The monetarists are wrong. Price revolutions are not started by increases in the money supply. The post renaissance revolution is oftem blamed on the Spanish importation of Gold and Silver from the Americas but it started thirty years before the first shipments and before the discovery of the silver mountain of Potosi.

On page 84 I discover that Nicolaus Copernicus invented a monetarist model!

On page 135 the Seven Years War starts nine years before it ends when George Washington is defeated (did he ever win a battle) by the French in a scrap in western Pennsylvania.

On page 252 "the laisser-faire prescription, 'let the free market take its course' has in the past eight hundred years created human suffering on a scale that is unacceptable. It is also unnecessary.  .... In economic history, equilibrium is the exception rather than the rule. A free market restores equilibrium only to break it down again .... In the full span of modern history, most free markets have been in profound disequilibrium most of the time."

On page 255 he quotes from the New York Times (Oct 4th 1995) "if government does not know what it is doing it will be tempted to meddle less with private industry .... More likely, it will still meddle, only less wisely."

Great book

April 2010, 258 pages

Monday, 12 April 2010

"The World According to Garp" by John Irving

Not quite sure why there is so much hype about this novel!

This is a family saga about Jenny Fields, a nurse who wants a child without a man; she straddles a dying airman and has a son whom she brings up at a posh New England boarding school. She writes a best selling autobiography and becomes a hero of the new feminist movement; her son, Garp, becomes a minor novelist kept by his wife, and a very anxious father. He and his wife love one another and their sons but they have infidelities which (er) climax in death and mutilation. Convalescence, rehabilitation and a best-selling novel lead to a further wave of deaths and mutilations.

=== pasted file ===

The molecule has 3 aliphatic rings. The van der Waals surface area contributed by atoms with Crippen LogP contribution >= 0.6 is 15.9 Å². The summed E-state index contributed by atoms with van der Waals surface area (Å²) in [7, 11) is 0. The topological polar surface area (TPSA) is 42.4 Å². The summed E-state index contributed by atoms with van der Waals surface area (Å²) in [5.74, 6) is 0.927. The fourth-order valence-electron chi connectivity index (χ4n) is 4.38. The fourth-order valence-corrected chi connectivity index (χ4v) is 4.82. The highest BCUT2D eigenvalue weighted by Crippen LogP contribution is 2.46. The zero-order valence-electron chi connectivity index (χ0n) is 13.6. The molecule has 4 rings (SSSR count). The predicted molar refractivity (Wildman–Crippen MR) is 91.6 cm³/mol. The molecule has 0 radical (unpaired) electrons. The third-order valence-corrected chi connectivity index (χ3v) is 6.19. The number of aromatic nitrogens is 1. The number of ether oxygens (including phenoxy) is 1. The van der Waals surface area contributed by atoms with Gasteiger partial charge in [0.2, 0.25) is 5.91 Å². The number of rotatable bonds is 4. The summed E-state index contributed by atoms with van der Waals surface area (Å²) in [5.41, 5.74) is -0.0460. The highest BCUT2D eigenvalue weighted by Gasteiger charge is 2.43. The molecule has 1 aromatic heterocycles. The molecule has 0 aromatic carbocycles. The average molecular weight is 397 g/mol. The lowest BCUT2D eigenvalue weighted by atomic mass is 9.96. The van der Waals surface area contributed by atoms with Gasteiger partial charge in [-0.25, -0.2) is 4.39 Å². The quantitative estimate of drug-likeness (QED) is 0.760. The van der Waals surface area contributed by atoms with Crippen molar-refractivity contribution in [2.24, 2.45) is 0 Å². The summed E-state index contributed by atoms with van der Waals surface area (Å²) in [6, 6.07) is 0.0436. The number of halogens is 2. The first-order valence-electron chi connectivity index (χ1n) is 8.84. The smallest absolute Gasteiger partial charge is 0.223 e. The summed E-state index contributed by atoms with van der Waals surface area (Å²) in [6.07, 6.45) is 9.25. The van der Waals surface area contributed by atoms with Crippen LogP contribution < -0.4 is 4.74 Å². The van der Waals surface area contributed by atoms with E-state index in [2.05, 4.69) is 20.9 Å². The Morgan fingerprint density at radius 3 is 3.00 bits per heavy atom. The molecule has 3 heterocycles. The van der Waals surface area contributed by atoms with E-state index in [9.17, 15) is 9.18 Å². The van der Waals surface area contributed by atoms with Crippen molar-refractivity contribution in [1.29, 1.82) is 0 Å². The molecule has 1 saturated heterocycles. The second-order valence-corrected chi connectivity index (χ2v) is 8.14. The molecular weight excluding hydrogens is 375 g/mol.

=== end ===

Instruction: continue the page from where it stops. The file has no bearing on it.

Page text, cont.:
A book about anxieties in which your worst fears really do come through; a book about feminism, rape, mutilation and death. Lots of horror and occasional humour.

April 2010; 570 pages

Friday, 2 April 2010

"Summer of Blood" by Dan Jones

This is the history of the Peasants' Revolt of 1381.

Richard II was the son of the Black Prince and only a boy when his grandfather Edward III dies and he came to the throne. The country was facing bankruptcy as the Hundred Years War dragged on (the French were raiding the South coast and the Scots were raiding the north of England) and government was haphazard and dominated by John of Gaunt, the young king's uncle. The social order had been seriously weakened by the Black Death; labour was scarce but the law forbade labourers from charging too much for their services whilst compelling them to work. During a parliament in Northampton (when King Richard stayed at a manor in nearby Moulton) a poll tax was declared: even the poorest labourers had to pay. The scene was set for rebellion.

The revolt seems to have started in Essex around Brentwood or possibly Fobbing where poll tax collectors were said to have looked up a young girl's skirts to see if she was a virgin (and thus exempt from paying). But the unrest soon spread to Kent; Abel Ker lead the rioters to sieze Rochester Castle and march on Maidstone; at Maidstone Wat Tyler took charge. Inspired by the Lollard preacher John Ball the Kentishmen marched on London. H